How does our body fight off infections?
Our body fights off infections with two parts of our immune system. One has fast, but weak intake and does not destroy the infection. The second immune system will target pathogens, but takes longer to fight off the infection, which is why we'll get sick. When the second system is exposed to an infection previously, its memory response will kick in to fight rapidly and effectively.
How does vaccination protect an entire population?
It’s called herd immunity. In order for a infectious agent to survive, it has to spread from person to person to reproduce. If a population has a high percentage of people vaccinated, they are protected. The chances are low for an infected person to run into someone susceptible to the disease.
Why are live vaccines no longer used?
Because there was a small chance that people could actually get sick from the vaccine itself when a live virus is in the dose. Either the virus could change or mutate a little bit or your immune system might not be strong enough to fight off the vaccine strain.
What makes a pathogen a good and challenging target for vaccine development?
Dr. Rogers states that part of it is what you look to prevent. There is a focus on very serious pathogens being targeted. What makes one more successful than others is due to the wide variety of the pathogens and how often they can change. One vaccine against all types is really challenging.
What are some of the most exciting prospects for vaccine technology?
Dr. Rogers is interested to see that as new diseases that are worldwide threats, advances can now be made quickly with new technology that will lead to new vaccines— especially in a timespan that was unreachable before.
Was Edward Jenner actually the first to come up with cowpox preventing smallpox?
Probably not. He was the first to conduct trials on multiple people and bring his results to a large and legit medical society. There was a person at least 20 years before Jenner’s discovery who infected his family to cowpox, but none of them were infected.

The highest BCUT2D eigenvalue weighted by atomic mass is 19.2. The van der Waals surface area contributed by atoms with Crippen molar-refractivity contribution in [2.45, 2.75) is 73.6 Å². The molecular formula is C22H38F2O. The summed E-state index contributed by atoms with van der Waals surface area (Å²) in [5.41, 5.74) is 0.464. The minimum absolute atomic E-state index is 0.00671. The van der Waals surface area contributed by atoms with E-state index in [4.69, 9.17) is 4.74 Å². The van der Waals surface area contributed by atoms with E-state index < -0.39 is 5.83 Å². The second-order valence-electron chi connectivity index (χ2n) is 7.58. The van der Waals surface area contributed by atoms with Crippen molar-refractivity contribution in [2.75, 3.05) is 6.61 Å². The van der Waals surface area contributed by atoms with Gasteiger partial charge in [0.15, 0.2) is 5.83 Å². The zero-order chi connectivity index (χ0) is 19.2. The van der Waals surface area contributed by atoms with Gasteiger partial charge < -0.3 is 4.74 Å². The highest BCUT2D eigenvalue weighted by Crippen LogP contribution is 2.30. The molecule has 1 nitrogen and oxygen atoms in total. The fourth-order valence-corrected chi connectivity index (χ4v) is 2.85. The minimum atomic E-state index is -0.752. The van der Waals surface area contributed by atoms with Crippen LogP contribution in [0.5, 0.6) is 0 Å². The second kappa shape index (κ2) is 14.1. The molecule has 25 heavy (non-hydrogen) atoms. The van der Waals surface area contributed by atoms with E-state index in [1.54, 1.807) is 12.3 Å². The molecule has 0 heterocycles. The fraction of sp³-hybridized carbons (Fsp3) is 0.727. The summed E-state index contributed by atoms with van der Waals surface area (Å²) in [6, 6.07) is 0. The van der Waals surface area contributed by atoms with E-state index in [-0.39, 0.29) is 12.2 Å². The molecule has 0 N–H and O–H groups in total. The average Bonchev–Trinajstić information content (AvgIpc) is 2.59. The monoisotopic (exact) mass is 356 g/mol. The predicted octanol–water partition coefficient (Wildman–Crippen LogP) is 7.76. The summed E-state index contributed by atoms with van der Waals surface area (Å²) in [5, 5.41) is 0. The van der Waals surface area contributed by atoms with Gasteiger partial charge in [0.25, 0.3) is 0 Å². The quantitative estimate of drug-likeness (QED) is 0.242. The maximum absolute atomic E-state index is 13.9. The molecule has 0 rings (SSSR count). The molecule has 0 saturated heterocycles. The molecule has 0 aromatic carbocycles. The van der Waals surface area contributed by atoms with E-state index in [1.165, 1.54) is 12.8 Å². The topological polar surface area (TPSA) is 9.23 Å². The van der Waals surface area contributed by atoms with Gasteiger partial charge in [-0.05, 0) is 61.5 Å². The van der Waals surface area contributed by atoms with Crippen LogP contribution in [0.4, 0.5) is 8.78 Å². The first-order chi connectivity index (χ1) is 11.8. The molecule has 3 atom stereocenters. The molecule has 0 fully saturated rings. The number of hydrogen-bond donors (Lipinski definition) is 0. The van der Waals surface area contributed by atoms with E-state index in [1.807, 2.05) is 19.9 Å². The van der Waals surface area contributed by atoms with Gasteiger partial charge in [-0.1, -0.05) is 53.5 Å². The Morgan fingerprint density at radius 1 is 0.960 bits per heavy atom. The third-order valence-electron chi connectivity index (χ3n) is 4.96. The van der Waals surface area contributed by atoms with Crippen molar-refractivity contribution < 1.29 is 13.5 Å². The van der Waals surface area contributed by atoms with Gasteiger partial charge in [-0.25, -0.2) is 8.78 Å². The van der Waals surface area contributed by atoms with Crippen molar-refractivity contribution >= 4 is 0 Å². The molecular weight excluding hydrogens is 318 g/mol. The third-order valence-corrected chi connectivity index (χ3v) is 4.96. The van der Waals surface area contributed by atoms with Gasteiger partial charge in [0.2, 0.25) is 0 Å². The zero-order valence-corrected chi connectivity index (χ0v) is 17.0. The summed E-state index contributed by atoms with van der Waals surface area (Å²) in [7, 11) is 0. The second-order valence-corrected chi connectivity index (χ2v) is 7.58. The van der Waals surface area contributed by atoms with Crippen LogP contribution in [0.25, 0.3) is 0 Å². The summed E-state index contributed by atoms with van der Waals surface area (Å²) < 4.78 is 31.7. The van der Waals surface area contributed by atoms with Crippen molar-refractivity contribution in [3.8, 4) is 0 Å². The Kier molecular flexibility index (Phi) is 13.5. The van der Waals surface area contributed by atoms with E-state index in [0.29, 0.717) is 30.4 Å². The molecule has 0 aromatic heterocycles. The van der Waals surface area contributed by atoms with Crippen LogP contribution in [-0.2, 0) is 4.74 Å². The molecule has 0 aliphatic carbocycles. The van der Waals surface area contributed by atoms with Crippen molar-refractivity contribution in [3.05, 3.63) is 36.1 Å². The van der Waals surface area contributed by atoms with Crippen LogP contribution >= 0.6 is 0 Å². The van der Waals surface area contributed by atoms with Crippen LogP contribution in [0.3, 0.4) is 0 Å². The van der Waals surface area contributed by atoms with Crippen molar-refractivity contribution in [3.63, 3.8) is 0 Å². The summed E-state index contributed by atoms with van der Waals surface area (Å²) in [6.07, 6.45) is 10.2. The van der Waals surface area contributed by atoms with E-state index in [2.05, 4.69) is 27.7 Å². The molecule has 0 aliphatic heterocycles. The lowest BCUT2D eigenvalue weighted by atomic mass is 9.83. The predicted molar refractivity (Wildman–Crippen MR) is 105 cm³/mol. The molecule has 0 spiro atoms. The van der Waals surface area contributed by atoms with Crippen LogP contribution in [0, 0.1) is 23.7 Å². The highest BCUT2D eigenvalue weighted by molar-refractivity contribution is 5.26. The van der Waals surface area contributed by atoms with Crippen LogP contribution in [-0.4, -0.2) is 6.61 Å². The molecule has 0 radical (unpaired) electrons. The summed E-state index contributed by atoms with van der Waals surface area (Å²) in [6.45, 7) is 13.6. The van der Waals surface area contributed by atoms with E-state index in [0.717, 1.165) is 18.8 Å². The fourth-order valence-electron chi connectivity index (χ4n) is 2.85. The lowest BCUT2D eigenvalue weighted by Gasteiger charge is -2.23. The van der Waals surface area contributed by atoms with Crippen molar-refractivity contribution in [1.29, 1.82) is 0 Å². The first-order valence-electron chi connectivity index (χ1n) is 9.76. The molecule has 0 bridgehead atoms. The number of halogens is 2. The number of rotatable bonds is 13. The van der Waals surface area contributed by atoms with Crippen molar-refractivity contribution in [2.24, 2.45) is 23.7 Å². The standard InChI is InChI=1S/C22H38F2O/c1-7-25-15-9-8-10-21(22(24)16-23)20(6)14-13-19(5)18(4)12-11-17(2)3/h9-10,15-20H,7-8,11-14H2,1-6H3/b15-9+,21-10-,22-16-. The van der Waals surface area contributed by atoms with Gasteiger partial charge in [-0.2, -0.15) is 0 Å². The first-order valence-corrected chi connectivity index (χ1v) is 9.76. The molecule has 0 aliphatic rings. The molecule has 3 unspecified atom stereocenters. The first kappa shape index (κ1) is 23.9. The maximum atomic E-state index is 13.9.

What diseases severely impact children?
Alongside measles, pertussis— also known as whooping cough— was an infamous child killer. It was one disease that was high on the list for vaccine development because it was so feared and killed children horribly. It was difficult to create the vaccine.
What are some routine vaccines people are recommended to get?
The World Health Organization recommends as a blanket statement for all countries with vaccination programs to include: BCG— which the U.S. does not vaccinate for— polio, DTP, HIB, pneumococcal vaccine, rotavirus, measles, rubella, and HPV.
Why doesn’t the United States require BCG vaccination?
We don’t have high enough rates of tuberculosis to justify the vaccination. The BCG vaccine is for tuberculosis that is good at preventing disseminated, full body tuberculosis, in infants. For some reason, it’s not great for adults by preventing them from getting tuberculosis.
How do vaccines have multifaceted impacts on the community?
One of the things to remember is that vaccines are one of the most cost effective health tools that have ever been invented. With vaccinations, if you prevent that first instance of illness, you are also preventing the cascading events that will follow.